Skip to Content
MIT News magazine

John Seo

Westport, CT

John Seo was raised in Dallas, the son of a professor at Southern Methodist University. One day when he was 14, he stood on the steps of that university’s library, awed by its massive columns.

“I realized right then that I had been benefiting from that library all my life,” he says. “I was determined that day that no matter where I went to school, I was going to give back to my alma mater.”

Seo–who earned a degree in physics from MIT in 1988–recently kept his promise, making a major gift to the Institute to support student leadership.

“The best outcome for my gift is that it helps produce more future leaders from MIT,” he says. “I have faith that every leader who emerges from the Institute will have a significant impact on the world.”

After MIT, Seo earned a PhD in biophysics from Harvard. Then, following in the footsteps of his father, an economist, he gravitated toward investment management. That career began at O’Connor and Associates at the Chicago Board of Trade, where he traded exotic derivatives. He joined Donaldson, Lufkin, and Jenrette as a senior trader in 1995 before spending a year at the Harvard Management Company, managing a portion of Harvard University’s endowment. Next, he became a trader at Lehman Brothers, where he specialized in catastrophe bonds. Three years later, he and his brother Nelson launched Fermat Capital Management, now the largest investment manager of catastrophe bonds in the world.

Seo and his wife, Stella, who trained as a concert pianist at Juilliard, have five children. Seo enjoys fishing, travel, and socializing with family members who live nearby: his parents; brothers Nelson ‘90, Scott ‘92, and Michael; and seven nieces and nephews.

With his gift to MIT, Seo hopes to help students avoid the problems that he has seen befall so many people with good ideas.

“Brains without leadership skills carry you only so far,” he says. “The typical MIT grad has technical ability at levels well beyond the threshold required to succeed. But it’s not so obvious that they’re always that much over the threshold in leadership abilities. If this gift makes it possible for just one more leader to emerge from MIT than would otherwise have been the case, that would be enough for me.”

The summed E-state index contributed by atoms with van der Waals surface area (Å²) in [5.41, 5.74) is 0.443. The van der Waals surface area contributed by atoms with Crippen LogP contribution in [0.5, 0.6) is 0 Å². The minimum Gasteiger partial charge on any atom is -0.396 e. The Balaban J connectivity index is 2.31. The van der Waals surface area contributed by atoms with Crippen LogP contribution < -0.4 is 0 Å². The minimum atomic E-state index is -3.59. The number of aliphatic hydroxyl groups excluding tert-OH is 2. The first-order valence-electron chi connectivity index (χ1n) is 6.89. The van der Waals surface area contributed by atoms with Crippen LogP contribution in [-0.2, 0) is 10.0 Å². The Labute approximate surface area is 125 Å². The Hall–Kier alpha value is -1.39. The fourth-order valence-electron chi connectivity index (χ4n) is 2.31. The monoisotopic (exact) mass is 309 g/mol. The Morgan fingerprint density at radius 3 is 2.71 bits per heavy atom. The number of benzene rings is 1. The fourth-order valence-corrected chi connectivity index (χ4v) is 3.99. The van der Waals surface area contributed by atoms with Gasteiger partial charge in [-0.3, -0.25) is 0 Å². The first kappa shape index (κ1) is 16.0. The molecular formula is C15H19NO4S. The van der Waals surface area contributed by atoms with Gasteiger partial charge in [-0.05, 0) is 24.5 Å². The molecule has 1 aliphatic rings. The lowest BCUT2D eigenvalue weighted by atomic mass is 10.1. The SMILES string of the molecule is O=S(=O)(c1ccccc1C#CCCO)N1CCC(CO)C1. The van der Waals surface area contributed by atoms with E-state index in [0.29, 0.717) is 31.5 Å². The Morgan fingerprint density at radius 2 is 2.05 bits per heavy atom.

For giving information, contact Rob Scott: 617-253-3394;
rscott@mit.edu. Or visit giving.mit.edu.

Keep Reading

Most Popular

Europe's AI Act concept
Europe's AI Act concept

A quick guide to the most important AI law you’ve never heard of

The European Union is planning new legislation aimed at curbing the worst harms associated with artificial intelligence.

Uber Autonomous Vehicles parked in a lot
Uber Autonomous Vehicles parked in a lot

It will soon be easy for self-driving cars to hide in plain sight. We shouldn’t let them.

If they ever hit our roads for real, other drivers need to know exactly what they are.

supermassive black hole at center of Milky Way
supermassive black hole at center of Milky Way

This is the first image of the black hole at the center of our galaxy

The stunning image was made possible by linking eight existing radio observatories across the globe.

transplant surgery
transplant surgery

The gene-edited pig heart given to a dying patient was infected with a pig virus

The first transplant of a genetically-modified pig heart into a human may have ended prematurely because of a well-known—and avoidable—risk.

Stay connected

Illustration by Rose WongIllustration by Rose Wong

Get the latest updates from
MIT Technology Review

Discover special offers, top stories, upcoming events, and more.

Thank you for submitting your email!

Explore more newsletters

It looks like something went wrong.

We’re having trouble saving your preferences. Try refreshing this page and updating them one more time. If you continue to get this message, reach out to us at customer-service@technologyreview.com with a list of newsletters you’d like to receive.